Old Time Corn Whiskey
- I got this some time ago from a kiwi site. I won't give the link as
it tries to download tracker.exe from every page of the site (not
kosher, IMHO). It's also part of the source of what I know
about 'Proof Vials'. Anyway, here 'tis...
From www dot snoopy-bugger-site dot co.nz :-))
March '99 Newsletter
The fine art of moonshining
1. Go to the woods and find a good place to hide your still - near a
good source of water. Next, construct any water lines which may be
2. Next choose the corn you will be using. Do not use a hybrid or
yellow corn. Use a good, fresh, white corn like holcomb prolific,
which will produce about three quarts of whiskey per bushel.
Inferior brands will only produce about two and a half quarts per
bushel. Get nine bushels.
3. Put at least a bushel and a half aside to sprout (no more than
two bushels). In the winter put this corn in a tub, add warm water,
and let it stand for twenty-four hours. Then drain it and move it to
a sprouting tub. Cover it with plenty of warm water; leave it for
fifteen minutes and drain. Put the tub close to a stove, and turn
the cold side of the tub to the stove at least once a day. Each day
add warm water again, leave it for fifteen minutes, and drain it off
again leaving the tub close to the stove. Also transfer the corn
from the bottom of the tub to the top of the tub at least once a day
to make sure it all gets the same amount of heat. You should have
good malt in four or five days with shoots about two inches long and
In summer, simply put the corn to be sprouted out in the sun in tow
sacks. Sprinkle warm water over them once a day, and flip the sacks
over. Be careful, however, not to let the corn get too hot or it
will go slick, when it starts to get too hot, stir it up and give it
air to cool it.
4. The day before the sprouted corn is ready, take the remaining
eight bushels of corn to the miller to be ground up. Do not let him
crush the corn or you will have some heavy material left that will
sink to the bottom of the still and burn. Take this meal to the
woods. The last three or four days should have been spent building
the furnace and installing the still. It should be ready to work
now. Build a fire under the still. Fill it nearly full with water,
and stir in a half a bushel of corn meal. When it comes to a boil,
let it bubble thirty five to forty minutes. Cook it well or it will
puke too much when cooking it later. When it has cooked
sufficiently, bring one of the barrels over, put it under the slop
arm of the still, push in the plug stick, and let the contents of
the still fill the barrel. Add a gallon of yet uncooked meal and let
the hot contents of the barrel cook it alone. Make sure it is
stirred in well. Move the barrel aside, and repeat the whole process
until the meal is cooked. ( return home )
5. The next day, get the sprouted corn (malt) ground up at the mill
and take it to the woods. You can also use a sausage mill. In the
woods, thin out the mash you made yesterday. This is done by
standing a mash stick upright in each barrel. Add water and stir it
in until the mash stick falls over against the side easily of its
own weight. When all are thinned, add a gallon of malt to each
barrel and stir it in. At the same time, add a double handful of raw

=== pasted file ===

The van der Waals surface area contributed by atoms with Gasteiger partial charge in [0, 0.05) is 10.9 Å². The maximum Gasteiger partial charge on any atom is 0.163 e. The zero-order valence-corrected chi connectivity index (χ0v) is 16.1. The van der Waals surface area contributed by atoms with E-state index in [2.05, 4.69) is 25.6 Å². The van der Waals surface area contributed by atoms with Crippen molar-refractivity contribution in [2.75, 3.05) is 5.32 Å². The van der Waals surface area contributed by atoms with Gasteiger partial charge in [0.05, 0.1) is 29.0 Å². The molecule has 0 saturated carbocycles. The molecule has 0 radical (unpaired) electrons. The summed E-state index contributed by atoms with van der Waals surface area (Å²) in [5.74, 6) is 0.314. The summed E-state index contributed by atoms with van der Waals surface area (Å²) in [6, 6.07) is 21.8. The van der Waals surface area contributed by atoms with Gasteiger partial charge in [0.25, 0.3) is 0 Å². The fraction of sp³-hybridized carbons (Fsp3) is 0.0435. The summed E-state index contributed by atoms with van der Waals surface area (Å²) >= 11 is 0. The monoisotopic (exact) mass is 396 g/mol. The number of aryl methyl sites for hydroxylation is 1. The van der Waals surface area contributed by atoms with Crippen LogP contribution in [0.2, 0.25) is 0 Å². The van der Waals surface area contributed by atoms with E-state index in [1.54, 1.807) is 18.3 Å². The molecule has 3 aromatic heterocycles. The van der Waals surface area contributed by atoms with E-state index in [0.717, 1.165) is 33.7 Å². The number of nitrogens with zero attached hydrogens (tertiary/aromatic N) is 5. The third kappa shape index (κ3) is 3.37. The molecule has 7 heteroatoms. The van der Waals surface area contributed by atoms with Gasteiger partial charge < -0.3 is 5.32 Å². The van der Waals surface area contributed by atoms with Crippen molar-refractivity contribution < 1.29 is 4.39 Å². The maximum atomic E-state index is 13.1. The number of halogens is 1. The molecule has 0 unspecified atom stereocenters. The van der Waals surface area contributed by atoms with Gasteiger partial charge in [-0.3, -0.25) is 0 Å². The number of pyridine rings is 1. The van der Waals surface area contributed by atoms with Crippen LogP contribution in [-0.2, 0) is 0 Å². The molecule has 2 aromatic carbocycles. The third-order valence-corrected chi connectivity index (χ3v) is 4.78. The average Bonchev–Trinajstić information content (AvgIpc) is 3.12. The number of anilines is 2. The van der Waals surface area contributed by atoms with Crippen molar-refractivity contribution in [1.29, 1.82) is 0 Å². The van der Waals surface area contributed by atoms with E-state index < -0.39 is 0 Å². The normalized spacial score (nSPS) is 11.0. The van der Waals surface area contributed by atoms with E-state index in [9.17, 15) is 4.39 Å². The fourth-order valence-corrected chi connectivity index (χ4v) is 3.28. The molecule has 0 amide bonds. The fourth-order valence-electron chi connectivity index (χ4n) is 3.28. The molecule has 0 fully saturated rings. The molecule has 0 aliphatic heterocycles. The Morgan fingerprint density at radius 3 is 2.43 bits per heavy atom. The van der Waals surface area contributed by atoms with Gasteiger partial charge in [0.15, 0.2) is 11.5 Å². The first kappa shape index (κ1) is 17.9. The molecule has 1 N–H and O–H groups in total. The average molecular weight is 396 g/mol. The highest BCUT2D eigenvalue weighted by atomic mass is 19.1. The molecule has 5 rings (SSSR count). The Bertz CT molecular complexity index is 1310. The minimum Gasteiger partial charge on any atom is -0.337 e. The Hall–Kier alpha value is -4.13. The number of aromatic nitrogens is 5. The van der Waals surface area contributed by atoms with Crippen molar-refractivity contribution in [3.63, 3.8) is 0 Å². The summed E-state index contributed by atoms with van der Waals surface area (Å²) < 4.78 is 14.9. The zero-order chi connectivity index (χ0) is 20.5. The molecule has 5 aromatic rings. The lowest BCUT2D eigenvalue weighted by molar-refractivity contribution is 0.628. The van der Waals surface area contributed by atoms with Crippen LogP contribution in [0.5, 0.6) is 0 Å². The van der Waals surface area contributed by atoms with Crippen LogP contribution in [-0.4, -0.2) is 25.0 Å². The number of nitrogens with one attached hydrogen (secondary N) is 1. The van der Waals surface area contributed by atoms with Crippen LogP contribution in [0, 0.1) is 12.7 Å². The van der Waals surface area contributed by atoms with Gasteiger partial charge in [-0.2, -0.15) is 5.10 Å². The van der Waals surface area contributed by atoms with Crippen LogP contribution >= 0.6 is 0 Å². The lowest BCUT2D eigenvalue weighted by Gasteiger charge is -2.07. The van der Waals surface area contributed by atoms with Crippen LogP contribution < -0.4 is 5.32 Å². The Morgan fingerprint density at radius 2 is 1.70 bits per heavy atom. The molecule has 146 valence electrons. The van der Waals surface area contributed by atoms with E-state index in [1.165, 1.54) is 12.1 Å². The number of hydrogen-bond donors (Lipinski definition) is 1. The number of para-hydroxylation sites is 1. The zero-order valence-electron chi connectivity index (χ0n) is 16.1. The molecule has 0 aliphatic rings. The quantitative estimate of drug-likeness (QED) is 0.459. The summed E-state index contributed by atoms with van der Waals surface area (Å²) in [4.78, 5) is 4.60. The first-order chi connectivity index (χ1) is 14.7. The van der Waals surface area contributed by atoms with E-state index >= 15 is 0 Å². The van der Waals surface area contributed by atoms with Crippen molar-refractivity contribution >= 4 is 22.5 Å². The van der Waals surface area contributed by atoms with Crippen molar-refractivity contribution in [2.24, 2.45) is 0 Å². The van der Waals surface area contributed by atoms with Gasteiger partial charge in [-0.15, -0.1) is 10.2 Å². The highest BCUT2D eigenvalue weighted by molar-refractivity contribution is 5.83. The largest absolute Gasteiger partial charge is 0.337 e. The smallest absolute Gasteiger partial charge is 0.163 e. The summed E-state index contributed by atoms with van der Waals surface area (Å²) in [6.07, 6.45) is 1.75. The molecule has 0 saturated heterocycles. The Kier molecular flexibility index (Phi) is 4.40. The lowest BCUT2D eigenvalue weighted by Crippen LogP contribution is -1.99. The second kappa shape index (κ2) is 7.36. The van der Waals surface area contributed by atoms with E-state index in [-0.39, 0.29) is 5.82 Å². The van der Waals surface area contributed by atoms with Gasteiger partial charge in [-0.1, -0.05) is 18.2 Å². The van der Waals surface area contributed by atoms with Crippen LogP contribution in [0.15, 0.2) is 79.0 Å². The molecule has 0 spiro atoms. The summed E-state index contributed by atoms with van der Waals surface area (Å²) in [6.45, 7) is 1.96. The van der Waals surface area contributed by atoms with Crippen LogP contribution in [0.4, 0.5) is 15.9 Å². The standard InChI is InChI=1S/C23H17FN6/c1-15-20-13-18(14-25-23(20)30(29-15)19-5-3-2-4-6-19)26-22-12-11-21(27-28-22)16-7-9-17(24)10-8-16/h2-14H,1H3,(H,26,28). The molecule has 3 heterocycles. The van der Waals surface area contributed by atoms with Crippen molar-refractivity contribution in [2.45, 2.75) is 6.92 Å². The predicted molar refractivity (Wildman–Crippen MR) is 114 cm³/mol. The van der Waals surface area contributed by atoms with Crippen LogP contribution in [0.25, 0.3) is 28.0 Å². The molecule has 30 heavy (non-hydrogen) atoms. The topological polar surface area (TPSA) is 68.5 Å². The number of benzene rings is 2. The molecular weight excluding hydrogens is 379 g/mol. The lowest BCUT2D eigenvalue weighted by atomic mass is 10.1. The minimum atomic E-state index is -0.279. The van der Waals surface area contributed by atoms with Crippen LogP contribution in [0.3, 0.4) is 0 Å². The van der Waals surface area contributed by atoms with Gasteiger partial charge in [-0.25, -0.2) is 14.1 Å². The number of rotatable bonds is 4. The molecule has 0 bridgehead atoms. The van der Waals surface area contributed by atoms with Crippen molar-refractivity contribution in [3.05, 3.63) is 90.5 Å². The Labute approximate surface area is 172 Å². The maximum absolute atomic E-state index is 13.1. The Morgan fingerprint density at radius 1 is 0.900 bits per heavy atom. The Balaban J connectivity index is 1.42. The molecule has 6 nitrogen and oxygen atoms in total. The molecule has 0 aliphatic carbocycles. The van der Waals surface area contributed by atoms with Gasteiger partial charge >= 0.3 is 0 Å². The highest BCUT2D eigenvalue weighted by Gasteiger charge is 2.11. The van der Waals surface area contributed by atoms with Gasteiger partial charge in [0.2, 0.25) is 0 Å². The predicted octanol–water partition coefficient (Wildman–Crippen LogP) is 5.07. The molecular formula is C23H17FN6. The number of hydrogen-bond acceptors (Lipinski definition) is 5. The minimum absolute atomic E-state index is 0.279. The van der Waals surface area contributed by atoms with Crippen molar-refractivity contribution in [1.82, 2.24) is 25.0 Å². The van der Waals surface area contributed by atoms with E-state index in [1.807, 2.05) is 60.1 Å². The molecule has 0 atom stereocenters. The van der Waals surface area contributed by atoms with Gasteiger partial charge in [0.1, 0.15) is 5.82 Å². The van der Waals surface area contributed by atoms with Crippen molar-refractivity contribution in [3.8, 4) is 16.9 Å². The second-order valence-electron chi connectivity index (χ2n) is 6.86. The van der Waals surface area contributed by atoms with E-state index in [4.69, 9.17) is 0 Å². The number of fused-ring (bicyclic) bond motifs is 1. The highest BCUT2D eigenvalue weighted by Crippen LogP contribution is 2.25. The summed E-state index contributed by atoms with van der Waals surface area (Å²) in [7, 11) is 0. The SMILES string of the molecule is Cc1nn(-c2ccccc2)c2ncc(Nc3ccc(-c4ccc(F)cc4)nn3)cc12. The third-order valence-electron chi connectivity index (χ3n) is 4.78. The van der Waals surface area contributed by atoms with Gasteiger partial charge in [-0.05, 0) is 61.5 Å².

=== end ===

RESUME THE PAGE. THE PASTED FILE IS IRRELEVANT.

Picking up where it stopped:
rye to each barrel, sprinkling it over the top. This helps to make
the cap, helps the mixture begin working, and helps the final
product hold a good bead. (If using sugar, add ten pounds to each
barrel the same time you are adding the malt) cover the barrels if
they get rained in your work is ruined. ( return home )
6. The next day, the mixtures should be working. If one or two of
them aren't, then mix them back and forth with the ones that are,
using a dipper. You, want them all to be working at the same time so
that they will all be ready to run at the same time. This liquid is
known as beer. ( return home )
7. The next day, return to the site and stir up the mixture in each
of the barrels to, speed up their workings. ( return home )
8. About two days later, check again. At the same time, gather the
wood you will need, bring in kegs, fruit jars, and whatever else you
may need. (On this forth day, if your using sugar, add a half of
gallon of malt to each barrel and thirty-five to forty pounds of
sugar to each barrel. Stir it in and let the mixture work for five
more days. )
9. If you are not using sugar, then the whole mixture should be
ready to run on the fifth day of its working. (With sugar it takes
about nine or ten days.) You can tell when it is ready by studying
the cap that has formed over the beer. Sometimes this cap will be
two inches thick. Sometimes it will only be a half-inch thick, and
sometime it will only be suds and blubber, called a "blossom cap"
all of these will be fine. When the cap is nearly gone, or only a
few remnants left scattered on the top, the mixture is ready to run.
The alcohol has eaten the cap off the beer. Do not wait to run it at
this point or the mixture will turn to vinegar, and the vinegar will
eat the alcohol thus ruining the beer. It is better to run the whole
thing a day early than a day late. You'll still get mild good
whiskey. Appearance of " dog heads" also indicates its ready to run.
[Note one variation on the above process was also popular. Two
bushels of mash were put in each fifty five gallon barrel and cold
water added no cooking was used. This mixture would sour in three to
four days and produce a crust. This would be broken up, stirred in,
and the mixture left for another two or three days until the mixture
would sour again. Then a gallon and a half of malt was added to each
barrel and the mixture allowed to work for another week. At this
point, it was ready to run in the same manner as the other we have